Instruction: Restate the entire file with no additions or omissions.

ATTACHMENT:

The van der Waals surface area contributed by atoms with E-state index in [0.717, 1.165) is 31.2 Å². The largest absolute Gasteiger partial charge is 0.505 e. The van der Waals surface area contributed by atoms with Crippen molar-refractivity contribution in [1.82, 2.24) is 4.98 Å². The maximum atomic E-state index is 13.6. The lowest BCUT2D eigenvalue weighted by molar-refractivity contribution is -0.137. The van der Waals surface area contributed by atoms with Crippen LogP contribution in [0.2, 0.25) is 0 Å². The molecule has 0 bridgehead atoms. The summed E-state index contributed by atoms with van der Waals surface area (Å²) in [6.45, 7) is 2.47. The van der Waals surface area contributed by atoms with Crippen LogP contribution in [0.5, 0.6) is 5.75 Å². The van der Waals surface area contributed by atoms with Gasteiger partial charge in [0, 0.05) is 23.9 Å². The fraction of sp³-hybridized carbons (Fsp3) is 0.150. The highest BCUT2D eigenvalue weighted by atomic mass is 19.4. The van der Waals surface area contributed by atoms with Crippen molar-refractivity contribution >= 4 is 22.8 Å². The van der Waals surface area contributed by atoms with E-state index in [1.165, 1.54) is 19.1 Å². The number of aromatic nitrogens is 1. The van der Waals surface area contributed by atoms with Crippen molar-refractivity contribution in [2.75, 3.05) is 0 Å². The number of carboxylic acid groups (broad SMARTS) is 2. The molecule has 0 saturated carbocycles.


The van der Waals surface area contributed by atoms with E-state index in [0.717, 1.165) is 31.2 Å². The largest absolute Gasteiger partial charge is 0.505 e. The van der Waals surface area contributed by atoms with Crippen molar-refractivity contribution in [1.82, 2.24) is 4.98 Å². The maximum atomic E-state index is 13.6. The lowest BCUT2D eigenvalue weighted by molar-refractivity contribution is -0.137. The van der Waals surface area contributed by atoms with Crippen LogP contribution in [0.2, 0.25) is 0 Å². The molecule has 0 bridgehead atoms. The summed E-state index contributed by atoms with van der Waals surface area (Å²) in [6.45, 7) is 2.47. The van der Waals surface area contributed by atoms with Crippen LogP contribution in [0.5, 0.6) is 5.75 Å². The van der Waals surface area contributed by atoms with Gasteiger partial charge in [0, 0.05) is 23.9 Å². The fraction of sp³-hybridized carbons (Fsp3) is 0.150. The highest BCUT2D eigenvalue weighted by atomic mass is 19.4. The van der Waals surface area contributed by atoms with Crippen molar-refractivity contribution >= 4 is 22.8 Å². The van der Waals surface area contributed by atoms with E-state index in [1.165, 1.54) is 19.1 Å². The number of aromatic nitrogens is 1. The van der Waals surface area contributed by atoms with Crippen molar-refractivity contribution in [2.75, 3.05) is 0 Å². The number of carboxylic acid groups (broad SMARTS) is 2. The molecule has 0 saturated carbocycles.